why do you think Visigothic Spain after 586 was any different from the Merovingian empire? the Visigoths were no longer Arian after late 6th century and were Catholic christians as much as anywhere in the west not still controlled by Constantinople. the Kingdom of Toledo had stabilized the northern frontier against the Franks and defeated the eastern Roman empire at the time of the islam invasion in 711.
Lovely pictures. Ghosts of Spain: Travels Through a Country's Hidden Past. The book points out that with the surge in construction in Spain after its entry into the European Union, there arose the issue of the destruction of old buildings. In addition, there are abandoned or nearly abandoned villages in Spain with old buildings falling into ruin.
And here in the US, we consider an 80 year old building to be old. Contrast that with buildings in Spain, some of which are over a thousand years old.
All right, onward from Cordoba to Jaen and Grenada below the fold. I'll do a Madrid post later.
Because the train line from Cordoba to Grenada was undergoing upgrades for high-speed....
Then back on the road to Grenada, a late-Muslim city ...
Grenada has a pleasant, busy downtown and a dramatic cathedral.
Not to be confused with Granada or the Viceroyalty of New Granada....Grenada (Listeni/ɡrᵻˈneɪdə/; French: La Grenade) is an island country consisting of Grenada itself and six smaller islands at the southern end of the Grenadines in the southeastern Caribbean Sea. Grenada is located northwest of Trinidad and Tobago, northeast of Venezuela, and southwest of Saint Vincent and the Grenadines.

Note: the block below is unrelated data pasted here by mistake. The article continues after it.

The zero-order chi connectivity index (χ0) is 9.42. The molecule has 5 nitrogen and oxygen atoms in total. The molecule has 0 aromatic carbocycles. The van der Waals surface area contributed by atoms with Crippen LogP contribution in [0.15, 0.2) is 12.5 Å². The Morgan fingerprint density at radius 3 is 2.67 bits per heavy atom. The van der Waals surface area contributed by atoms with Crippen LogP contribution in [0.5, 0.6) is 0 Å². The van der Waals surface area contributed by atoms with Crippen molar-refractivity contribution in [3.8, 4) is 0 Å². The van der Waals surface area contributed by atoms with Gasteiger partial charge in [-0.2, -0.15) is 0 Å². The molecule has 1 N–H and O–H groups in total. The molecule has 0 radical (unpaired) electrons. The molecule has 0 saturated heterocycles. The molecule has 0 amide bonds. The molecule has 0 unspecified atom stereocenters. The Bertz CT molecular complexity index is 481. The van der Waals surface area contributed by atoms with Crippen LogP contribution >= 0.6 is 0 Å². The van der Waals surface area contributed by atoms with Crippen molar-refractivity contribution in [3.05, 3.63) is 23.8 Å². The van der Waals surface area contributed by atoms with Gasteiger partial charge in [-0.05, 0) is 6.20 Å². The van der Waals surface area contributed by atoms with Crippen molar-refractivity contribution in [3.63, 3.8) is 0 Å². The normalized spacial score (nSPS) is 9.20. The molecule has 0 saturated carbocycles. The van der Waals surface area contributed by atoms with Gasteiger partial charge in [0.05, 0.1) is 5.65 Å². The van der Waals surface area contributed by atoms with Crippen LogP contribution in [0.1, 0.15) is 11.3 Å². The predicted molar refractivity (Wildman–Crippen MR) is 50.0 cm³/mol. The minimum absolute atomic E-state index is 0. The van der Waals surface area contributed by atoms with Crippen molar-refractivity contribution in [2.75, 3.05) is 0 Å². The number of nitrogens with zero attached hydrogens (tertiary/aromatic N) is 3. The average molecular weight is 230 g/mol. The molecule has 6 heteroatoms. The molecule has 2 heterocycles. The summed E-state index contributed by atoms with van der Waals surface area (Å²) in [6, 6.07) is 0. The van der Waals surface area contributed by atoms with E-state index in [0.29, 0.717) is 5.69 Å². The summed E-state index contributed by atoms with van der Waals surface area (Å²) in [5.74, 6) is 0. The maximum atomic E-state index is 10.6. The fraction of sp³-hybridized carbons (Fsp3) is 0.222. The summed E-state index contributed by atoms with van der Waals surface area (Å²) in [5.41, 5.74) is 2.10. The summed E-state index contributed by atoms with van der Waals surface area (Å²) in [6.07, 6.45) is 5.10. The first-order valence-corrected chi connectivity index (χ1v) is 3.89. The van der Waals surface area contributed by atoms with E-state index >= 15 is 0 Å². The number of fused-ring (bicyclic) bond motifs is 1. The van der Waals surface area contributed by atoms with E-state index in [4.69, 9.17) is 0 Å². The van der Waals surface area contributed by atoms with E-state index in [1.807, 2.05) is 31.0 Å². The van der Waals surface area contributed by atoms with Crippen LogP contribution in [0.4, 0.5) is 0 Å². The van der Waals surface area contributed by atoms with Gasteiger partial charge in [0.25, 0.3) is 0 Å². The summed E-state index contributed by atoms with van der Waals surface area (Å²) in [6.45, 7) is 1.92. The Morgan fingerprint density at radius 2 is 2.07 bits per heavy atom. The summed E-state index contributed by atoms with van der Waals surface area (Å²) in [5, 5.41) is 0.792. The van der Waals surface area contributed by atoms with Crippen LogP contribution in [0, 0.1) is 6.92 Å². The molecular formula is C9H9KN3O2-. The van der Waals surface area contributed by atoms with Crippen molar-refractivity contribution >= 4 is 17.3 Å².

Granada: pronounced grah-nah-tha. Think of guitar music and the Alhambra.
Greneda: prounounced greh-nay-da. Think of nutmeg and President Reagan's invasion and rescue of Grenada. I also think of my working in Trinidad, where the secretary in our branch office was from Grenada.
My daughter spent a year in Spain and was working on a PhD on the Andalusian period. She reads and speaks Spanish and Arabic. In 2010 I took her to Madrid for a conference on Arabic manuscripts that is only held every ten years.
Since then, she has quit the PhD and is now into art and has had a series of interviews with Apple for their design team. Multitalented. She spent weeks in Morocco working on her Arabic.
I loved Granada. The Alhambra ranks among one of the greatest places I've ever visited. Our hotel (Hotel Alhambra Palace, was right down the street from the Alhambra) had a terrace with an amazing view out over Granada into the plain, while being able to look up into the mountains in the Sierra Nevada Park.